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Glenn Youngkin unveils Day One plan

Published: Aug. 30, 2021 at 6:41 PM EDT
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HARRISONBURG, Va. (WHSV) - Republican nominee for Virginia governor Glenn Youngkin unveiled his Day One game plan Monday, if he is elected governor. The plan outlined a number of proposed policies including a number of tax cuts.

“The cost of living in Virginia is too high and so we’re gonna go to work brining down the tax burden on Virginians by eliminating the grocery tax, by suspending the gas tax, by actually increasing the standard deduction by a factor of two,” Youngkin said.

Youngkin’s proposed plan also includes tax rebates of $300 for individual tax payers and $600 for couples filing jointly.

The money for the tax rebates would come from the state’s current surplus, which Youngkin says is a result of overtaxation by the state’s democratic legislature.

Youngkin also plans to invest money into the state’s human resources to help prevent continued staff shortages.

“We have to invest in law enforcement, in the mental health system and in schools, and a big part of that is raising compensation so that we can in fact fully staff and we must do this in order to have an excellent school system and to have the safest communities in Virginia,” he said.

Youngkin’s opponent, former Democratic Governor Terry McAuliffe, says the Republican’s tax plan would be devastating for the state.

“His plan would bankrupt the state, it would run our economy into a ditch, and don’t take my word for it, the Washington Post editorial board, Roanoke Times have all said it’s an unrealistic plan,” said McAuliffe.

McAuliffe touts his own economic record, as well as the recent ranking of Virginia as the best state in the country for business.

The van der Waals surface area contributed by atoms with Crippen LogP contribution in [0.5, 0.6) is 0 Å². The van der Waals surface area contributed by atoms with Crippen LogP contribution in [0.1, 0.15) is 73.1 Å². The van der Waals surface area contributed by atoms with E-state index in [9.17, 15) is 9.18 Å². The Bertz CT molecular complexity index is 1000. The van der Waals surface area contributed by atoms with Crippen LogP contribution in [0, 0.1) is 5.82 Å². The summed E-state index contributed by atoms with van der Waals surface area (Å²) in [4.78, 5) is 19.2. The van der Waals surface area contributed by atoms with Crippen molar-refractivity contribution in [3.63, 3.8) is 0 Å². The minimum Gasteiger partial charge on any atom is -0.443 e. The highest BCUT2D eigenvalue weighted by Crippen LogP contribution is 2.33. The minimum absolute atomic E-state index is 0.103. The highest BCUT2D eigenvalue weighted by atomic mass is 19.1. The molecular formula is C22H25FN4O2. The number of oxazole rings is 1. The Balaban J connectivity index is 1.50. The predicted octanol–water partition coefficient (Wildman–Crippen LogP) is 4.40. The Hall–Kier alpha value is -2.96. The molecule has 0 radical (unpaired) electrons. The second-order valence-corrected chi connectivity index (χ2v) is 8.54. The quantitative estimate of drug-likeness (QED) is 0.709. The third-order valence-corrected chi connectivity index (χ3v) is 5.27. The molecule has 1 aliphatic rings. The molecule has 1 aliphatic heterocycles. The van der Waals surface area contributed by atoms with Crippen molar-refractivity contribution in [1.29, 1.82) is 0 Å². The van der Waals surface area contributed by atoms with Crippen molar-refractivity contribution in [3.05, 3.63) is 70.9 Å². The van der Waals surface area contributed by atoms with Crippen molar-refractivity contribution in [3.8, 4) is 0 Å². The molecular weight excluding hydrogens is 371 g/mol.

“We’re the best state in America for business two years in a row, that’s because the Democrats have been in charge,” said McAuliffe. “When I took office eight years ago our economy was in a crisis, we had the great recession, we had sequestration, we had the most anti-women, anti-gay legislation in America and I ended all that and built a robust economy with hundreds of thousands of new jobs.”

Youngkin also touted plans to create 20 new charter schools and raise the state’s education accreditation standards.

“Virginia sees the standards for our children actually ranked 50th for reading and for math, and we are going to bring up expectations for our kids,” Youngkin said.

He also plans to make major investments in the state’s mental health programs and facilities.

“We’re gonna need to invest in more professionals, better pay and better staffing, we’re gonna have to invest in facilities, and we in fact have the funds in our budget, we have the funds coming from the ARPA [American Rescue Plan Act] money from the federal government to do exactly that, and I will prioritize that,” said Youngkin.

Youngkin and McAuliffe will meet on the debate stage for the first time September 16, at Appalachian Law School in Grundy, Virginia.

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